Beginning students of chemistry encounter chemical symbols which bear little resemblance to their English names. The roots of several common and especially more historical elements caught my fancy, just as other Latin words buried in English did earlier. link
Several names and symbols come from Latin:
- Sb stands for antimony which comes from the Latin Stibium. The Italians still call antimony stibio. We did too until the Middle Ages. link
- Cu for copper comes from Cuprum, which is related to the word Cyprus, an ancient source of copper for the Romans.
- Fe for iron comes from Ferrum. The Italians call their railroads la ferrovia and Spanish calls hardware ferreteria (cf. bilingual signs at Home Depot). English has the vestigial word, farrier.
- Au for gold comes from Aurum. We've lost that word in English except for some pretentious words like aureate, aurelia, aureole and the like.
- Pb for lead comes from Plumbum. There are lots of English cognates, including plumbago, plumbing, plumb lines and plumb bobs.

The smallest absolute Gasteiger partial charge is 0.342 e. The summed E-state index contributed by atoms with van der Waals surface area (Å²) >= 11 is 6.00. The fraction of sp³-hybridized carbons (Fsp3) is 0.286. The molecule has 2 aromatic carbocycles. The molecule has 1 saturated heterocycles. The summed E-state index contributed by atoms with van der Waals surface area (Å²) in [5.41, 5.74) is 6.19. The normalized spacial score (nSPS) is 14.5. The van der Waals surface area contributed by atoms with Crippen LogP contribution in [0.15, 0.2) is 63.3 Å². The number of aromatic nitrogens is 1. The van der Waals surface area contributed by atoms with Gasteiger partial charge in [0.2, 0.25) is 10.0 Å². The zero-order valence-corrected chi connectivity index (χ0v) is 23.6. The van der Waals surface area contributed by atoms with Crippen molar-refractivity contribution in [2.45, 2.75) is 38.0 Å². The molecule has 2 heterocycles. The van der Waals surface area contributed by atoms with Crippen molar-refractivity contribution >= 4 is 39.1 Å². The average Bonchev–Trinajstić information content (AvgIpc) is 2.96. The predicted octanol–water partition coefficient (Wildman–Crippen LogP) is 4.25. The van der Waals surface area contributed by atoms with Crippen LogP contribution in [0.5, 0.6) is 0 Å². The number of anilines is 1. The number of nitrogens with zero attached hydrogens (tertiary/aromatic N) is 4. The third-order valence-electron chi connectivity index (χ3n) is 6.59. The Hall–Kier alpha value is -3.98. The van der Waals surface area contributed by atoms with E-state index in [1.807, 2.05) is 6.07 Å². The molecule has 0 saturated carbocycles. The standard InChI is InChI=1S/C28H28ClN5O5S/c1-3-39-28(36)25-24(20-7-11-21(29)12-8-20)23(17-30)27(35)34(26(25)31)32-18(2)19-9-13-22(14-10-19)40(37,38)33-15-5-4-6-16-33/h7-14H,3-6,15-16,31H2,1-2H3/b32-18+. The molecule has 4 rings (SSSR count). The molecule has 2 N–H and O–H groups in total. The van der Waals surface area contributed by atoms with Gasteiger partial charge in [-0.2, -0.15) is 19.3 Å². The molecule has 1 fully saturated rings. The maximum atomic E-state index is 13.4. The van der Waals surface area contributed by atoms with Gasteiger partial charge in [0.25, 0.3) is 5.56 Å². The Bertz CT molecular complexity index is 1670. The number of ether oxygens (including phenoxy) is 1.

- Hg for mercury comes from hydrargyrum. That's confusing because at first glance it could be water-silver. But "hydra" is more generic and means liquid. Mercury used to be called quicksilver which sort of conveys the same notion as hydrargyrum.
- Ag for silver comes from Argentum. The French still call money l'argent.
- K for potassium comes from Kalium which derives from Arabic al-kali.
- Na for sodium comes from Natrium. The Germans still use both words Natrium and Kalium; they never adopted sodium and potassium. I guess they weren't as impressed with Davy as we were.
- Sn for tin comes from the Latin Stannum. There is some irony here. The word Stannum is Latin but appears to derive from Irish or Welsh. The Romans got their tin from the British Isles. Tin is still mined in Cornwall.
- W for Tungsten comes from an older name, Wolfram, which is still used by the Germans. Tungsten derives from Swedish tung heavy + sten stone.